$29 Billion Approved for Gulf Coast Storm Relief

By Spencer S. Hsu
Washington Post Staff Writer
Friday, December 23, 2005

Congress approved a $29 billion package of Gulf Coast hurricane relief before adjourning for the year yesterday, channeling $11.5 billion to economic development grants and $10 billion to rebuild failed levees, U.S. military installations, bridges and roads.

The massive aid bill, approved by the House after the Senate voted 93 to 0 Wednesday night, also included $1.6 billion for schools throughout storm-affected regions and $390 million for low-income housing vouchers for displaced victims. It was attached to a $493 billion defense bill.

The package may not be the last federal relief measure for victims of this year's hurricanes, but the difficulty of its passage suggests it could be the largest. Despite months of wrangling, all but $6 billion of the measure merely reshuffled some of the $62 billion in previously approved Hurricane Katrina aid. The rest was funded by a 1 percent across-the-board cut of non-emergency, discretionary programs.

Gulf state officials said more help is needed for mortgage-payers of damaged or destroyed homes and to strengthen flood protection for New Orleans.

"This bill includes immediate, much-needed relief the people of the Gulf Coast have had to wait far too long for," said Sen. Mary Landrieu (D-La.).

Sen. David Vitter (R-La.) said he was "bitterly disappointed" that earlier Democratic objections to GOP efforts to open Alaska's wilderness to oil drilling led Senate leaders to jettison other provisions, including $9.8 billion more in hurricane aid that Louisiana and Mississippi senators sought.

President Bush hailed the action as part of a series of last-minute aid measures from Congress.

"These bills are important for the future of the Gulf Coast," Bush said on the eve of the last vote, citing an $8 billion Katrina tax-relief measure that Congress passed earlier in the week and saying it was one of his key priorities to make sure residents "get the help they need to rebuild."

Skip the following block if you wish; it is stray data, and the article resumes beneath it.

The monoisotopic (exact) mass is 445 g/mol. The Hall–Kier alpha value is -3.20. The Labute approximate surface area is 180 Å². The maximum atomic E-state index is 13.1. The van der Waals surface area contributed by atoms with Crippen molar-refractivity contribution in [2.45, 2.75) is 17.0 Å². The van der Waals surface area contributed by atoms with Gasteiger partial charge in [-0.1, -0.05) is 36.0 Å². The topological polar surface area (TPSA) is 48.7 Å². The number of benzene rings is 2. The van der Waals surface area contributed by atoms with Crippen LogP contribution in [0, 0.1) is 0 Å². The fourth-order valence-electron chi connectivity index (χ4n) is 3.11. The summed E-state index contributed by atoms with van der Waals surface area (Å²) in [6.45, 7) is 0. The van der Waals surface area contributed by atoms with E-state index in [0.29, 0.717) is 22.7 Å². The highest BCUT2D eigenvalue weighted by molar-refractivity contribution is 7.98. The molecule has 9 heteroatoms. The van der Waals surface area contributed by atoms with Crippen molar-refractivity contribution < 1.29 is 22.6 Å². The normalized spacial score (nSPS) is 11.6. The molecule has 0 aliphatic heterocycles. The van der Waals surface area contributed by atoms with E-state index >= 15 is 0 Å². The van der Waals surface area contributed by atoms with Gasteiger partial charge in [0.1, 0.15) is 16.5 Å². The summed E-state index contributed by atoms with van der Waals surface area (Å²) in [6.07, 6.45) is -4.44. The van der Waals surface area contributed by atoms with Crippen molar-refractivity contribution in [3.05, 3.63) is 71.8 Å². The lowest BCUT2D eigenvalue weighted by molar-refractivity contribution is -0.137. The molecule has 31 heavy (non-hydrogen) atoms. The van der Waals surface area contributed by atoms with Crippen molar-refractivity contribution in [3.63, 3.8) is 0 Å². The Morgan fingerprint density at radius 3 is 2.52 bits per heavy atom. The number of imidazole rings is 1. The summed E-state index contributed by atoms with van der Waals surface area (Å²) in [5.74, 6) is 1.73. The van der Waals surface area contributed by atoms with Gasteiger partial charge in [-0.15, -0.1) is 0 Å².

At a news conference, R. David Paulison, acting director of the Federal Emergency Management Agency, acknowledged that with the shift of a large chunk of Katrina aid, mostly from FEMA, the agency is left with $11 billion in unspent money to provide housing and other assistance to victims for 18 months, including 38,000 families still living in subsidized hotel rooms.

"I think we're going to have enough," Paulison said. "We're watching it very closely."

Congress is also watching. As part of the measure, lawmakers ordered the Department of Homeland Security to provide a long-term recovery plan by Feb. 28 and directed FEMA to set eligibility guidelines for people seeking housing aid within two weeks.

Overall, the package includes $11.5 billion for community development block grants for Louisiana, Mississippi, Alabama, Florida and Texas, with a cap of 54 percent for Louisiana. Lawmakers approved $2.3 billion for coastal flooding systems, $328 million for Army Corps of Engineers operations, $154 million for Mississippi River flood control and $101 million for general construction.

Congress cut $250 million slated for projects to ease coastal erosion but approved $96 million for wetlands. Also included were $2.8 billion to rebuild Interstate 10 outside New Orleans and other roads, $4.4 billion for the Defense Department, $750 million for damaged schools, $645 million for schools with evacuees, $200 million for higher education, and $5 million to educate homeless children.

In related action, Senate leaders removed $2 billion in heating assistance for low-income people from the defense bill after Democrats blocked the oil-drilling initiative. Yesterday, lawmakers from cold-climate states and advocates for the poor blasted the move, which may be revisited but probably not until late winter or spring.

"The only connection must have been some political connection" to punish drilling opponents or to keep energy aid as leverage in future Senate fights, said James Horney, senior fellow of the Center on Budget and Policy Priorities. The center estimates that it will take $4.5 billion to provide the same level of aid that 5 million people received last year because of higher oil prices, Horney said. So far the government has approved about $2 billion.


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